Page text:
The theme for this month in the LMD Blog is "Books & Authors." I’m a non-book-reading-librarian and — yes — we’re a rare breed. So, when a book captures me enough to actually read it, it’s big news! While in Seattle, I had the good fortune to hear Chris Carlsson speak at Elliott Bay Book Co. Carlsson spoke about his latest book, Nowtopia: How Pirate Programmers, Outlaw Bicyclists, and Vacant-Lot Gardeners are Inventing the Future Today! mmm…pirate programmers (e.g., those writing open source software) and vacant lot gardeners in the same book? I was intrigued and am now halfway through the book.
The product description says (in Amazon):
As capitalism continues to corral every square inch of the globe
into its logic of money and markets, new practices are emerging through
which people are taking back their time and technological know-how. In
small, under-the-radar ways, they are making life better right now,
simultaneously building the foundation-technically and socially-for a
genuine movement of liberation from market life.
uncovers the resistance of a slowly recomposing working class in
America. Rarely defining themselves by what they do for a living,
people from all walks of life are doing incredible amounts of labor in
their "non-work" time, creating immediate practical improvements in
daily life. The social networks they create, and the practical
experience of cooperating outside of economic regulation, become a
breeding ground for new strategies to confront the commodification to
which capitalism reduces us all.
As I heard him speak about people using their non-work time to create "community property" (my words) that benefit many people, I immediately thought of the work people are doing in Second Life to create places, products and services that are available to everyone. In Second Life, people feel free to share what they know, as well as their skills, to build what is needed and valued. (For some, that is a stark contrast to what they do in their real jobs.)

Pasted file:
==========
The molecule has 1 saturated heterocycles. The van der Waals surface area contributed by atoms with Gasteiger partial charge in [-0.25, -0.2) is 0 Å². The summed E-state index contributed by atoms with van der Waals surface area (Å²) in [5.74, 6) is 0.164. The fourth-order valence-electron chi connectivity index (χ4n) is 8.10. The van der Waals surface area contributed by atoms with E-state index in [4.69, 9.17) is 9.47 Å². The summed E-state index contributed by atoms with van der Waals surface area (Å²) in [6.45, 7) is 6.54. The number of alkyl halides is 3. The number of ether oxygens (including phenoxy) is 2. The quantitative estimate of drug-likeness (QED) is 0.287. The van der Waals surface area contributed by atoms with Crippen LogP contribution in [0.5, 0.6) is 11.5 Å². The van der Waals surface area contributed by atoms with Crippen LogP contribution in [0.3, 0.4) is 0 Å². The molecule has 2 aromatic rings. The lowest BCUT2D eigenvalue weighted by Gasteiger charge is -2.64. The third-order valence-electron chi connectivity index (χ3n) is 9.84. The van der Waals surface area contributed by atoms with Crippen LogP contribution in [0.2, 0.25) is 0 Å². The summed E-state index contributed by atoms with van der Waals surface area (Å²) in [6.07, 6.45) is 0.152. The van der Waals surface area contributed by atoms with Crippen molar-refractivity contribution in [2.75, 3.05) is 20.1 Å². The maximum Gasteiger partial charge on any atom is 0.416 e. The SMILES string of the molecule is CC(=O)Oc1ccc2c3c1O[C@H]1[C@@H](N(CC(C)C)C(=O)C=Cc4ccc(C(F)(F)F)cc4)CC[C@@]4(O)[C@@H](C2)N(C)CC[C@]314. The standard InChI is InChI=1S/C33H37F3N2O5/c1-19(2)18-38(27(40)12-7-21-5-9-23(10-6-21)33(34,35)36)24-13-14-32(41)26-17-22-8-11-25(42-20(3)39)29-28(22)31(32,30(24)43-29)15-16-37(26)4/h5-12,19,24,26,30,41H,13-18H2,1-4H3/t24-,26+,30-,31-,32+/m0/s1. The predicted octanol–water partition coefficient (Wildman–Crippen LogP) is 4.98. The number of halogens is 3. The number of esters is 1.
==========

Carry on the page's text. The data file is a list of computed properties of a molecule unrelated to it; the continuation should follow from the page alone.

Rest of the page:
As an association, many of us give of our time and talents to create what others need. In some cases, we create what is needed ourselves because no one else will do it for us. And we do these creations for the good of the community (the association). In this regard, we are part of a larger do-it-yourself movement, which is most visible in home improvement stores, but is perhaps most effective in more community-based projects such as cooperatively developing software, creating community-based libraries outside of the normal bureaucracy, and developing ways for people to share resources (e.g., community gardens).
Carlsson does — I think — a thorough job documenting the history of this movement (or movements). He provides both a macro and micro view of what has and is occurring. More importantly, he allows us to see that some of the rogue stuff we do (e.g., creating unsanctioned library services in places where none had existed before) is more important than we might think.
BTW I’d like to thank Continental Airlines for canceling my one flight, so that I had to stay in Seattle longer than expected. That allowed me to hear Chris Carlsson. Funny how things work out!